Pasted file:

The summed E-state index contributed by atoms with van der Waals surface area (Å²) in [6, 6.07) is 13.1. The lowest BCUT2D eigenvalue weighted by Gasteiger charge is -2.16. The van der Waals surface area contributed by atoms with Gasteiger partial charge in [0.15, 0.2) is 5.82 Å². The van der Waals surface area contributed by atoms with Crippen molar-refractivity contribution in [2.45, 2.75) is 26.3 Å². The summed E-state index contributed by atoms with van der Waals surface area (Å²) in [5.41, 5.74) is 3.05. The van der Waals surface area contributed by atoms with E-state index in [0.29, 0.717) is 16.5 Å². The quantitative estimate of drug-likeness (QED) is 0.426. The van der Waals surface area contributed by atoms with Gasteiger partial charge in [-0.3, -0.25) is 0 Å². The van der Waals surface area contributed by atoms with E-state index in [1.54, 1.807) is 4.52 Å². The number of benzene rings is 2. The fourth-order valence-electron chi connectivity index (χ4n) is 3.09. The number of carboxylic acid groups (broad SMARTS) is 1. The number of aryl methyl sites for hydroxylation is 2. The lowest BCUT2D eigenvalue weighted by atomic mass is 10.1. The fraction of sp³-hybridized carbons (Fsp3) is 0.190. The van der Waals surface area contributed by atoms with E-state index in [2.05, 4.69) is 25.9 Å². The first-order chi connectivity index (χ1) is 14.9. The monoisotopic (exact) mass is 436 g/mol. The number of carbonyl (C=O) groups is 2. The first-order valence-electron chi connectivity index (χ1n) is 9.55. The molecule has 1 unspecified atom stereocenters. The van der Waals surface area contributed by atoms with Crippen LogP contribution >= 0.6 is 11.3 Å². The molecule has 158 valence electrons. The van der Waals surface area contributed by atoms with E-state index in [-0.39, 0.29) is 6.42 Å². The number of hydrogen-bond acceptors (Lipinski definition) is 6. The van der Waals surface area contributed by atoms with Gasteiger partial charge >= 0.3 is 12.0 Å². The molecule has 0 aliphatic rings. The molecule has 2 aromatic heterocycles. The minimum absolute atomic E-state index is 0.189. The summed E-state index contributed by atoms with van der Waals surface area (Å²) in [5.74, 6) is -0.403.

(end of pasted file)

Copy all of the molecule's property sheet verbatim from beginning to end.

The summed E-state index contributed by atoms with van der Waals surface area (Å²) in [6, 6.07) is 13.1. The lowest BCUT2D eigenvalue weighted by Gasteiger charge is -2.16. The van der Waals surface area contributed by atoms with Gasteiger partial charge in [0.15, 0.2) is 5.82 Å². The van der Waals surface area contributed by atoms with Crippen molar-refractivity contribution in [2.45, 2.75) is 26.3 Å². The summed E-state index contributed by atoms with van der Waals surface area (Å²) in [5.41, 5.74) is 3.05. The van der Waals surface area contributed by atoms with E-state index in [0.29, 0.717) is 16.5 Å². The quantitative estimate of drug-likeness (QED) is 0.426. The van der Waals surface area contributed by atoms with Gasteiger partial charge in [-0.3, -0.25) is 0 Å². The van der Waals surface area contributed by atoms with E-state index in [1.54, 1.807) is 4.52 Å². The number of benzene rings is 2. The fourth-order valence-electron chi connectivity index (χ4n) is 3.09. The number of carboxylic acid groups (broad SMARTS) is 1. The number of aryl methyl sites for hydroxylation is 2. The lowest BCUT2D eigenvalue weighted by atomic mass is 10.1. The fraction of sp³-hybridized carbons (Fsp3) is 0.190. The van der Waals surface area contributed by atoms with E-state index in [2.05, 4.69) is 25.9 Å². The first-order chi connectivity index (χ1) is 14.9. The monoisotopic (exact) mass is 436 g/mol. The number of carbonyl (C=O) groups is 2. The first-order valence-electron chi connectivity index (χ1n) is 9.55. The molecule has 1 unspecified atom stereocenters. The van der Waals surface area contributed by atoms with Crippen LogP contribution >= 0.6 is 11.3 Å². The molecule has 158 valence electrons. The van der Waals surface area contributed by atoms with E-state index in [-0.39, 0.29) is 6.42 Å². The number of hydrogen-bond acceptors (Lipinski definition) is 6. The van der Waals surface area contributed by atoms with Gasteiger partial charge >= 0.3 is 12.0 Å². The molecule has 0 aliphatic rings. The molecule has 2 aromatic heterocycles. The minimum absolute atomic E-state index is 0.189. The summed E-state index contributed by atoms with van der Waals surface area (Å²) in [5.74, 6) is -0.403.